Beating the Summer (Dialogue) Slump

June 27, 2005

Hunt Dining Hall is closed. Pannill Student Center and the Pub are quiet, too. There are no large-scale college events. The Physical Activities Center is open for just an hour on selected days.

It’s summer at Mary Baldwin University, when some of those outside the college community think everyone flees campus for a sunny beach. But many people – including most staff, some faculty, and a few dozen students – are still in Staunton in June, July, and August. Despite the realization that many of the college’s gathering places are closed and events are infrequent, they find ways to stay connected and maintain relationships and communication beyond the school year.

Robert Richardson, director of security and a self-proclaimed “people person,” makes eating in the dining hall part of his daily routine during the academic year. In summer, he is glad to be one of the few people who are able to drop in on coworkers as part of his job “rounds.” To compensate for the lack of lunchtime conversations, he uses that duty to its fullest advantage.

“Between administrative duties and meetings, I try to get out and walk around campus,” Richardson said. “I’ll stop in for informal talks with people I need to keep up with. If I don’t know what people in other parts of the college are doing, it is difficult to do my job.”

Richardson believes that when students see faculty and staff socializing, they realize that Mary Baldwin employees are real people and that there is a professional camaraderie. Student confidence in the school is built by seeing people working together, he said.

Jeff Buller, Dean of the College and vice president for academic affairs, is another dining hall regular between September and May. He is on campus much of the time in the summer. One of the ways he stays in touch is at weekly meetings with members of the philosophy and religion department at a downtown coffee shop. They discuss books and, invariably, current events.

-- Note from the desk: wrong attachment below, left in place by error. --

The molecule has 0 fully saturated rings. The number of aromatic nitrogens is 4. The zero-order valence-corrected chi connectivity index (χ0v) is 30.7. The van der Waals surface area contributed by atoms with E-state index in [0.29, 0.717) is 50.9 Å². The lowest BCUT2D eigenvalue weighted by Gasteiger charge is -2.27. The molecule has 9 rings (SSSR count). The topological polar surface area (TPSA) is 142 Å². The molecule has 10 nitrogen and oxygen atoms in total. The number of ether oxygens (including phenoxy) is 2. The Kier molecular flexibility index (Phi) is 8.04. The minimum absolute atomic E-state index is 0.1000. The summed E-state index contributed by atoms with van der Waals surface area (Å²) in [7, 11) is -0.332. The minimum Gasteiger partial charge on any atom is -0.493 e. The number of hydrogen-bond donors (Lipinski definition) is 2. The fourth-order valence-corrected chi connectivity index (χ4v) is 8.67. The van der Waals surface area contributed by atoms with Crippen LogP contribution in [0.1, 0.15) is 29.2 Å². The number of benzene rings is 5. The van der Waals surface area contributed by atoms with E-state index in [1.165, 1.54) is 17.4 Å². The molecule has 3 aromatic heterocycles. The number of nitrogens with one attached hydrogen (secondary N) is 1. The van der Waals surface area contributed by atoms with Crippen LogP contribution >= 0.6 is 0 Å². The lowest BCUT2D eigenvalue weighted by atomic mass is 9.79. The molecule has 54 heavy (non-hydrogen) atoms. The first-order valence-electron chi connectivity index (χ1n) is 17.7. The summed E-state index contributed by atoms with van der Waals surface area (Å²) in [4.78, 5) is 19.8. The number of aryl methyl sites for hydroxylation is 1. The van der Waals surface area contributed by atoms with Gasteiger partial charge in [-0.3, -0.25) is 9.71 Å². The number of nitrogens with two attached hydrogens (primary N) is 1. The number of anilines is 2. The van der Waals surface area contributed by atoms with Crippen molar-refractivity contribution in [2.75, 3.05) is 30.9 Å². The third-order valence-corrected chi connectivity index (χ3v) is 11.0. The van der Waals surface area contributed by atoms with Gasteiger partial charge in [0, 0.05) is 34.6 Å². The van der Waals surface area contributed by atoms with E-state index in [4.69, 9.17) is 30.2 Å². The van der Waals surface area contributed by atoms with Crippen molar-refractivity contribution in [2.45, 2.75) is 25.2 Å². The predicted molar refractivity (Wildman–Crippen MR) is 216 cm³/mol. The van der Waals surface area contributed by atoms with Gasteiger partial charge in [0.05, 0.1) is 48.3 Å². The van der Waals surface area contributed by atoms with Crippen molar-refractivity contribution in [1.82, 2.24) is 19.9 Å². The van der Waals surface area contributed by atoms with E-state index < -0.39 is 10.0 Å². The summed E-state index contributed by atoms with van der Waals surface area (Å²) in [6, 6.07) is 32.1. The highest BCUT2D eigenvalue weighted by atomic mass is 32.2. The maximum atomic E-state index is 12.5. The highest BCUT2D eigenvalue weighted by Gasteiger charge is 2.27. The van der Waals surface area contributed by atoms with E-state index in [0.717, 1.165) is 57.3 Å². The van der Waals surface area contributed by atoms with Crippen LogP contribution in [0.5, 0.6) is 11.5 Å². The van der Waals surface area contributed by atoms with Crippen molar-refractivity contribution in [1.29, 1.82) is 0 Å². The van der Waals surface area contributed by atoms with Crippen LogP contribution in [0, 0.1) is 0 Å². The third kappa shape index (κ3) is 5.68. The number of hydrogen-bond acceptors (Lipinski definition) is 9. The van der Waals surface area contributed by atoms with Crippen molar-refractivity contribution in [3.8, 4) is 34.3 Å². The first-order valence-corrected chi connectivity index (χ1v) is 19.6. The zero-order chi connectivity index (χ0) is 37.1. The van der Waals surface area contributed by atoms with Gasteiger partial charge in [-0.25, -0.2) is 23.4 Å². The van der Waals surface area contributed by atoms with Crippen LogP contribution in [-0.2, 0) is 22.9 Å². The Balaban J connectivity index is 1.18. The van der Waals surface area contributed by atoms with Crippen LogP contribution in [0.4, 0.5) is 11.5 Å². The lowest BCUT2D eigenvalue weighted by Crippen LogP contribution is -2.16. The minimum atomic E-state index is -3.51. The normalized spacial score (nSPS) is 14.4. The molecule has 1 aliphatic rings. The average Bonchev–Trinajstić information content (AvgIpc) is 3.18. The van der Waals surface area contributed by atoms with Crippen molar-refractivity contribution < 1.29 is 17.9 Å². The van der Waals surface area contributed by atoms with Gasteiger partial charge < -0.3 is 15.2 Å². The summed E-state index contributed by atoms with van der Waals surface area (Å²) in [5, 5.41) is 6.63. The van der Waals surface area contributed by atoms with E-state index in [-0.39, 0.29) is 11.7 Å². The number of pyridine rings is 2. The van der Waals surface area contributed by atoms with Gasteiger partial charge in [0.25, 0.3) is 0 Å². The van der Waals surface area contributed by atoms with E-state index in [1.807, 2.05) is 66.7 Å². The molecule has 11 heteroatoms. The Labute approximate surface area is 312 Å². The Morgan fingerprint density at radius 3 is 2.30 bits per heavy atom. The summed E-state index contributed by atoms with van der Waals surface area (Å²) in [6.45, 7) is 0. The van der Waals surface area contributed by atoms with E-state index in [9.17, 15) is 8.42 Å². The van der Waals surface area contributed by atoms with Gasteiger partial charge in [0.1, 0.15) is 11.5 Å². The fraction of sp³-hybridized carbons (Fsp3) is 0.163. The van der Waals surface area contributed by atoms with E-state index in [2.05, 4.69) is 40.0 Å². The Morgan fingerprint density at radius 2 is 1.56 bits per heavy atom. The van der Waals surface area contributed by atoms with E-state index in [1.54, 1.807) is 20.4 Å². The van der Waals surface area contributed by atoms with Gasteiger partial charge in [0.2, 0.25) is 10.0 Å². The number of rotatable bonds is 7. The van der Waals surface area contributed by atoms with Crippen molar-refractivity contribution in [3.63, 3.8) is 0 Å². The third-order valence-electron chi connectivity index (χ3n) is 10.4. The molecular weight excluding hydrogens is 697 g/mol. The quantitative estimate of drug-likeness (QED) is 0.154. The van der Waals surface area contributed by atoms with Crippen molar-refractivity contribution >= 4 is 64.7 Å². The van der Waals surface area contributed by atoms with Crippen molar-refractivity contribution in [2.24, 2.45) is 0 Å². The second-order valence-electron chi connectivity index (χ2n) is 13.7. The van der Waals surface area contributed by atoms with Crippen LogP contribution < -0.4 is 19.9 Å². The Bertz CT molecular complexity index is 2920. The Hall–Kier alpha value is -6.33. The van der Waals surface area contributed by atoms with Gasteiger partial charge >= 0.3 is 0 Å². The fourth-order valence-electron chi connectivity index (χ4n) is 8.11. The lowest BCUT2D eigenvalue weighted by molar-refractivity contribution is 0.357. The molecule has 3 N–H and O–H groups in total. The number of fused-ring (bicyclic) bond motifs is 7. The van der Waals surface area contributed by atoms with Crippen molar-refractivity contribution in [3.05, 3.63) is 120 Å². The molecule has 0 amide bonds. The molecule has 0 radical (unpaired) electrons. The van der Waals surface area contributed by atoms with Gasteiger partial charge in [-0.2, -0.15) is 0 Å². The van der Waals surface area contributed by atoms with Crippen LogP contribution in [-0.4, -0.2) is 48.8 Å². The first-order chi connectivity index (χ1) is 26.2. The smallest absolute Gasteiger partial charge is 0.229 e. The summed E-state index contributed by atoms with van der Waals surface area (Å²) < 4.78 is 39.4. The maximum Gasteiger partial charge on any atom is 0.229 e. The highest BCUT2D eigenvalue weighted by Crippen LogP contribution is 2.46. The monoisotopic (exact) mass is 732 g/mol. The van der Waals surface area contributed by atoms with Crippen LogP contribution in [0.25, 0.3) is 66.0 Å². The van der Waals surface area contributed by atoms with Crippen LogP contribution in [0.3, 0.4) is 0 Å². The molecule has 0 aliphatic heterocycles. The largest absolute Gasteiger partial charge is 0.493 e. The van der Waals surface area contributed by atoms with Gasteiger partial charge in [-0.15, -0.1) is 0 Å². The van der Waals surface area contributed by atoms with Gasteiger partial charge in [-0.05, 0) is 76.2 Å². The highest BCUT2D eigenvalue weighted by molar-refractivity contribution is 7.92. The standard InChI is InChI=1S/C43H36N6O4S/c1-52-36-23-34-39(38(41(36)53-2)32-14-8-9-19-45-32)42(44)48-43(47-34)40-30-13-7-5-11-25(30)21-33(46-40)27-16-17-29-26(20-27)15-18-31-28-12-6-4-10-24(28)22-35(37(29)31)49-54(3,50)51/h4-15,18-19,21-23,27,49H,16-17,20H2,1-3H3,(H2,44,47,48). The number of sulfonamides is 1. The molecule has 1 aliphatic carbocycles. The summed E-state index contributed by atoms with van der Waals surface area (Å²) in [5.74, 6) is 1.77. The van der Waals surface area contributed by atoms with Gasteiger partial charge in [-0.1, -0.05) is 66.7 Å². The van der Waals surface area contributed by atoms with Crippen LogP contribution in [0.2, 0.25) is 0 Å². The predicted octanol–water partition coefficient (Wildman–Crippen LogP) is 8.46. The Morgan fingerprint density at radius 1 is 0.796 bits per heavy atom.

“I’m not perpetually running to meetings or classes in summer,” Buller said, “so, although I have fewer conversations, they are usually longer and more in-depth. I enjoy having the luxury of actually being able to get into a topic.”

Others stay in touch by exercising together, participating in summer theatre and arts, and working on community groups, but some people reminisce about when the Mary Baldwin campus was a more lively summer site.

Roderic Owen, professor of philosophy, admits that there are advantages and disadvantages to a quieter campus. He enjoyed the cultural immersion sessions, young women and science camps, and elder hostels that once occupied the college during the summer, but he also values having time to develop his courses, write and publish papers and books, attend workshops, and relax with his family.

Summer picnics and Friday gatherings at the Pub and Tyson Terrace were highlights for Crista Cabe, associate vice president for institutional advancement, for several years. Cabe was one of the founding members of the manager’s group – which still exists at Mary Baldwin – and helped organize fun- and food-filled events about every two weeks at the Pannill Center. After a while, the activity became so involved that it was discontinued in the 1990s.

Cabe does hope to revive what used to be a monthly practice of holding a departmental picnic during the summer. She is working on plans for one or two such gatherings this year.

“The value of sharing time together that is not work-related should never be underestimated,” Cabe said. “It often facilitates better relationships when you are dealing with professional matters.”

Richardson would like to re-energize inter-office communication by spending more time together. Getting gatherings started again at the Pub or Student Activities Center, forming a Mary Baldwin bowling league, and hosting card-playing parties on campus are some of the ideas he has tossed around. Even opening the dining hall on a semi-regular schedule during the summer would encourage employees to communicate, he said.

In the meantime, the Announcement Digest, sent via email every day (except when there are no announcements), keeps Mary Baldwin community members on and off campus informed.

Are you interested in the idea of organizing informal gatherings for faculty and staff, primarily during the summer? Do you have ideas about how Mary Baldwin faculty and staff can stay in touch – and get to know each other – during the summer and throughout the year? Please send your comments to